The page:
[Note: this is part of my series of semi-reviews of Indie game products.]
- Last edited Fri Sep 11, 2009 1:10 am (Total Number of Edits: 1)
- Posted Thu Sep 10, 2009 8:08 pm
"To be honorable and just is our only defense against men without honor or justice." -Diogenes of Sinope
I simply walk into Mordor.
I just found out there is a new supplement to this game: Barbarians of the Aftermath.
I must say I'm almost salivating simply by reading the sample file available at rpgnow.com: http://www.rpgnow.com/product_info.php?manufacturers_id=2846... ! This looks awesome! Admittedly, it's more rules-intense than the lovely simplicity of BoL, but the introduction both defends it and then says you can ignore it if it's not your thing. Good choice!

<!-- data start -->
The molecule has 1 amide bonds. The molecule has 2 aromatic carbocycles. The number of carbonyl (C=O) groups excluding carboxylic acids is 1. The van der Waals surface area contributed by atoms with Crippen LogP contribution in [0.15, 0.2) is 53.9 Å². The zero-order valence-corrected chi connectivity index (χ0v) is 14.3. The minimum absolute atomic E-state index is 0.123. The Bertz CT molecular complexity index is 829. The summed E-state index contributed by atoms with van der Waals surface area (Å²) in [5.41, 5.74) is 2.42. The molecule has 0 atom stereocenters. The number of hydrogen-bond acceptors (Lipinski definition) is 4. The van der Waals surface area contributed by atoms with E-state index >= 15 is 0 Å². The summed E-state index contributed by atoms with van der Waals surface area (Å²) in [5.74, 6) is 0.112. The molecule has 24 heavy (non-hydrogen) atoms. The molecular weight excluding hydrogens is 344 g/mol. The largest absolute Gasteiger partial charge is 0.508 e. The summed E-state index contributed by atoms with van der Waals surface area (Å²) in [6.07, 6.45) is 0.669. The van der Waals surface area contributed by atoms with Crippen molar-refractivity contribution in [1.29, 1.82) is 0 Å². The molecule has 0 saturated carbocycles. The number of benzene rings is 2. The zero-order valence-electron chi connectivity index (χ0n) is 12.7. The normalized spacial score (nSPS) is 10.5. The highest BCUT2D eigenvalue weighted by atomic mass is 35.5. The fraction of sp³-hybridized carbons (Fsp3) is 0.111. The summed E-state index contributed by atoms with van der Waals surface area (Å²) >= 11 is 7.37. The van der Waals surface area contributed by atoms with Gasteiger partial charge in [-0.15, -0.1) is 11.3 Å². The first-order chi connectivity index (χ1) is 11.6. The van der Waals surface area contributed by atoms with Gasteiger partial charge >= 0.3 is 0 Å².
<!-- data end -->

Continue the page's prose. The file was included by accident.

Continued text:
I also notice they have a bundled deal if you buy both games together. Well, it won't help me as I already own BoL, but if you're a fan of the post-apocalypse genre, I'd say jump at this. Great system!
- Last edited Mon Oct 12, 2009 2:31 pm (Total Number of Edits: 1)
- Posted Sun Oct 11, 2009 2:55 am
Handsome devil huh?
Very nice semi-review Steffan. I actually found the Barbarians of the Aftermath entry first, and then this review. I'm adding it to my wishlist, although I had promised myself to buy no more RPGs.
although I had promised myself to buy no more RPGs.
Aren't we all constantly promising ourselves not to buy any more RPGs....right before we buy some more?